Kevin Roberts of Saatchi and Saatchi said “Execution is the killer app.”
One thing most people don’t need is more information. But most people could do with more APPLICATION of what they know. More ACTION (or TRACTION).
This is nothing new. Decades ago, Peters and Waterman identified “A Bias for Action” as a key differentiator of successful businesses. Ready. Fire. Aim.
Not that I am in favour of mindless activity but there is no doubt that regular, consistent action is a prerequisite for business (and individual) traction.
“In my 8 years as CEO of medium sized financial company, I have found that ….a well-judged idea, but poorly executed is typically unsuccessful. A poorly-judged idea, but well executed is often very successful.” Patrick Weller
This is a similar theme to the distinction between creativity and innovation. Creativity is generating great ideas, but innovation is turning them into metal. There really is no shortage of good ideas but there is a shortage of action that turns ideas into money.
Great plans and sound intentions do not equate with success. Great habits borne out of self-discipline and self-control are the foundation for consistent action. People need to choose what works for them. Various approaches include:
- Developing a compelling vision that drives actions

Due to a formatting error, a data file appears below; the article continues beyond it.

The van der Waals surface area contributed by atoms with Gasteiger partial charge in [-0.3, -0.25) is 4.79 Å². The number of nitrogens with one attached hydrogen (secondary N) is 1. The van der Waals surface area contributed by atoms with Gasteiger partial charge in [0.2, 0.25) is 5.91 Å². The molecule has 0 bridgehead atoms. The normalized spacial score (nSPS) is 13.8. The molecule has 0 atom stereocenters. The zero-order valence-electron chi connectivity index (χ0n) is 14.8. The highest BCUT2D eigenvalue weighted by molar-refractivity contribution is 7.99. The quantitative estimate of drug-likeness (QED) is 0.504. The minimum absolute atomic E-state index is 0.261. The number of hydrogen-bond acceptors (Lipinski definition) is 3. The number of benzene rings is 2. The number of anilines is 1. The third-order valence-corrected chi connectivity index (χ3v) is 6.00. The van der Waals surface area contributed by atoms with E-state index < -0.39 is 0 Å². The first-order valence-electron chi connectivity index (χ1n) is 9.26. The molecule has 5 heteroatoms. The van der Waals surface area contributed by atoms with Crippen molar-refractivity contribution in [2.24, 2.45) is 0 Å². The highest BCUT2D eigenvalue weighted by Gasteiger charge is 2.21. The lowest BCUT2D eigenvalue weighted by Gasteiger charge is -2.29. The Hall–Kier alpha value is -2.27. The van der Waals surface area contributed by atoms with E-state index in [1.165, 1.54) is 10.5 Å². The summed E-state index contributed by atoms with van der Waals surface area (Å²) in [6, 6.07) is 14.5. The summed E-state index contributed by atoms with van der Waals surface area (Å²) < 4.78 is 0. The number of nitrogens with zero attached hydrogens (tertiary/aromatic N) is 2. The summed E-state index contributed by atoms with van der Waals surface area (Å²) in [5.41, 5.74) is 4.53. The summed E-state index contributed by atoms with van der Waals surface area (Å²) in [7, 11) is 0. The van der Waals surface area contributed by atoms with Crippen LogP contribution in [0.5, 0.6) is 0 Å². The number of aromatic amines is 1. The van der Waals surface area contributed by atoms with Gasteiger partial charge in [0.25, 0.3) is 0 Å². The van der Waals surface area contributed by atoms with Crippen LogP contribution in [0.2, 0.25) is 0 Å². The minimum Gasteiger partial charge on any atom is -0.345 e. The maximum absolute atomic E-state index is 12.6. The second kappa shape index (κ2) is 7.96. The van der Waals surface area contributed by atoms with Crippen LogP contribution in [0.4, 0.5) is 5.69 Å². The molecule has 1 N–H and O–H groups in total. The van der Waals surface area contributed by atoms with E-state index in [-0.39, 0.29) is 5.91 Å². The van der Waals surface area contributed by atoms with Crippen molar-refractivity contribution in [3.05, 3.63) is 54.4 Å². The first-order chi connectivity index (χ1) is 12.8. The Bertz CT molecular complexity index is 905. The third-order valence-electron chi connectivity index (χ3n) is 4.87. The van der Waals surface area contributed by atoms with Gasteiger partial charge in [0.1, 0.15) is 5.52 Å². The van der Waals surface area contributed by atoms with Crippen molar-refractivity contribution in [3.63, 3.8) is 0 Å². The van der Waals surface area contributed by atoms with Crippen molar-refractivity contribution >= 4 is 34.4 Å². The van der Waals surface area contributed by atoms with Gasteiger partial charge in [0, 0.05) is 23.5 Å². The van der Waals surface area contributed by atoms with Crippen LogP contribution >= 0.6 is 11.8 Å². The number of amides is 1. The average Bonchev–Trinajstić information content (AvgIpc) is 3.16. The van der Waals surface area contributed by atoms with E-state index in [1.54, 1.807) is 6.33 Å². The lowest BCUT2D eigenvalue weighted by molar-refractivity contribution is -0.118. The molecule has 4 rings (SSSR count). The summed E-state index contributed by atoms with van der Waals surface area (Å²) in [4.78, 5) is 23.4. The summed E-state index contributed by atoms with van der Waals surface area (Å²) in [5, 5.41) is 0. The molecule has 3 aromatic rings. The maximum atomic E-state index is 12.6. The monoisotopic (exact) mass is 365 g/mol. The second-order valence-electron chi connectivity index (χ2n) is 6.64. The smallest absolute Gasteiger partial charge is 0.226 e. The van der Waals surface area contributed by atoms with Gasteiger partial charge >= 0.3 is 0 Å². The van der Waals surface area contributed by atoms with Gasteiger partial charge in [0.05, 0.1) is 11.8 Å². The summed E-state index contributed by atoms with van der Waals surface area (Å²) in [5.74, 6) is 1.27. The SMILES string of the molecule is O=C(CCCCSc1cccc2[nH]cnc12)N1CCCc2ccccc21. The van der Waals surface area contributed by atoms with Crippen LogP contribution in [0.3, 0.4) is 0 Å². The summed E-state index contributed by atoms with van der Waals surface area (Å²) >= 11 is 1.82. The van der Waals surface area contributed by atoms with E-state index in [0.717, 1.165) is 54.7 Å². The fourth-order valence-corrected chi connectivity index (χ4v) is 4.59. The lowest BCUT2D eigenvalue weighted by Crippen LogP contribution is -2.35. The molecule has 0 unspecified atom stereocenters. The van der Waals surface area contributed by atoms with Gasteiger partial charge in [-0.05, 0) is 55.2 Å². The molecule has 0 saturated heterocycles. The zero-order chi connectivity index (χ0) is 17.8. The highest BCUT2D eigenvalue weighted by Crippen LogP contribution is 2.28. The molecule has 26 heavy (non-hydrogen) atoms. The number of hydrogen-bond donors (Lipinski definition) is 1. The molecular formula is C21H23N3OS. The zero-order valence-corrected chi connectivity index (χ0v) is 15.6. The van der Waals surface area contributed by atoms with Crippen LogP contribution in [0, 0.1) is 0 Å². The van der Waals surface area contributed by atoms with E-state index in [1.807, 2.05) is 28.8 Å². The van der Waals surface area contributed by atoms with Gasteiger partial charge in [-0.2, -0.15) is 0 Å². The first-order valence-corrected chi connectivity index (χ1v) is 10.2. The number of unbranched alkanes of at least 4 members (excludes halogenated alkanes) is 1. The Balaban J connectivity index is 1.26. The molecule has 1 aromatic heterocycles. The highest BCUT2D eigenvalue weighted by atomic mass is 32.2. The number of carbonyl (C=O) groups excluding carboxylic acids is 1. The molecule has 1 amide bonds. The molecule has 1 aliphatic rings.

- Setting goals you feel passionate about, writing them down and publishing them (or telling someone.)
- Deadlines – “no matter what” commitment to a time by when something will happen
- Starting each day with an “hour of power” – the tasks that are most likely to give most traction
- 10 X 10 – for sales people. (Ten key phone calls by 10 am)
- Keeping a log of activity and working out the numbers and conversion rates/ratios.
When you monitor what you spend, you spend less; when you monitor what you eat, you eat less, but when you monitor your actions, you do MORE and get further.
To turn good intentions into current reality you need to work the plan. One man of action is Lucas Remmerswaal (http://13habits.org). His goal is to end poverty in NZ by financially educating children and believes each should start and run multiple businesses by age 18 to learn how to create wealth and create employment. He cycled around NZ enticing school kids to give up their lunch break in favour of hearing a story: The Tale of Tortoise Buffet.
Inspired by Charlie Munger’s “Poor Charlie’s Almanack” (lauded by both Gates and Buffet) he ACTED. He hopped on a plane to interview Munger, then met Warren Buffet’s sister and got permission to use the Buffet name.
I have found that acting consistently on what I know has had far more impact than accumulating more information or merely chasing the latest great idea. No doubt there are many in Christchurch, on this second anniversary of the September 2010 earthquake, who believe ACTION speaks louder than words. This is time to remember the many who are toiling tirelessly to rebuild broken lives, especially since Feb 2011…………who are taking action in the toughest of circumstances. (Like all those who organised and supported tedxeqchch 2012.) Every act counts.